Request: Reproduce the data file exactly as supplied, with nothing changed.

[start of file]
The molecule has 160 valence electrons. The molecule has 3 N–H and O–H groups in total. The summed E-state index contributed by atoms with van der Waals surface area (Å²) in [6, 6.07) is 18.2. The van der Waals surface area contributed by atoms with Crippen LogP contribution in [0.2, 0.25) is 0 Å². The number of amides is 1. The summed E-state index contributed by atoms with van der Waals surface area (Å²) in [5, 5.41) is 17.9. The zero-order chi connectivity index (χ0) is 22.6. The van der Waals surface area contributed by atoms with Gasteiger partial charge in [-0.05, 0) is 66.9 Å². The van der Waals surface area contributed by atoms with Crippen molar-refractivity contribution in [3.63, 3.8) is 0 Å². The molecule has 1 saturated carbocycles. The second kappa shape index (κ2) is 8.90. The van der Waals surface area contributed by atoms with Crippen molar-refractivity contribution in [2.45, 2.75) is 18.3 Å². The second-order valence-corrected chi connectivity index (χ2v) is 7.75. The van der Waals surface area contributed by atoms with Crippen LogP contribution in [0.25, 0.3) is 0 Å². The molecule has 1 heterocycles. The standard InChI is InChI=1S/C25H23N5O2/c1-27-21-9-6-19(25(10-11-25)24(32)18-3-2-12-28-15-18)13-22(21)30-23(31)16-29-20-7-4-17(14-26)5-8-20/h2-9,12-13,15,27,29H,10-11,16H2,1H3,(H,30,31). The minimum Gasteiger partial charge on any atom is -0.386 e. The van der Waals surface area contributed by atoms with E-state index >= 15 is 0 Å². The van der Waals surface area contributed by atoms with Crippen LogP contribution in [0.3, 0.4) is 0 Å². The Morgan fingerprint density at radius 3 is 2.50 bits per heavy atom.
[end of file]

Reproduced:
The molecule has 160 valence electrons. The molecule has 3 N–H and O–H groups in total. The summed E-state index contributed by atoms with van der Waals surface area (Å²) in [6, 6.07) is 18.2. The van der Waals surface area contributed by atoms with Crippen LogP contribution in [0.2, 0.25) is 0 Å². The number of amides is 1. The summed E-state index contributed by atoms with van der Waals surface area (Å²) in [5, 5.41) is 17.9. The zero-order chi connectivity index (χ0) is 22.6. The van der Waals surface area contributed by atoms with Gasteiger partial charge in [-0.05, 0) is 66.9 Å². The van der Waals surface area contributed by atoms with Crippen molar-refractivity contribution in [3.63, 3.8) is 0 Å². The molecule has 1 saturated carbocycles. The second kappa shape index (κ2) is 8.90. The van der Waals surface area contributed by atoms with Crippen molar-refractivity contribution in [2.45, 2.75) is 18.3 Å². The second-order valence-corrected chi connectivity index (χ2v) is 7.75. The van der Waals surface area contributed by atoms with Crippen LogP contribution in [0.25, 0.3) is 0 Å². The molecule has 1 heterocycles. The standard InChI is InChI=1S/C25H23N5O2/c1-27-21-9-6-19(25(10-11-25)24(32)18-3-2-12-28-15-18)13-22(21)30-23(31)16-29-20-7-4-17(14-26)5-8-20/h2-9,12-13,15,27,29H,10-11,16H2,1H3,(H,30,31). The minimum Gasteiger partial charge on any atom is -0.386 e. The van der Waals surface area contributed by atoms with E-state index >= 15 is 0 Å². The van der Waals surface area contributed by atoms with Crippen LogP contribution in [0.3, 0.4) is 0 Å². The Morgan fingerprint density at radius 3 is 2.50 bits per heavy atom.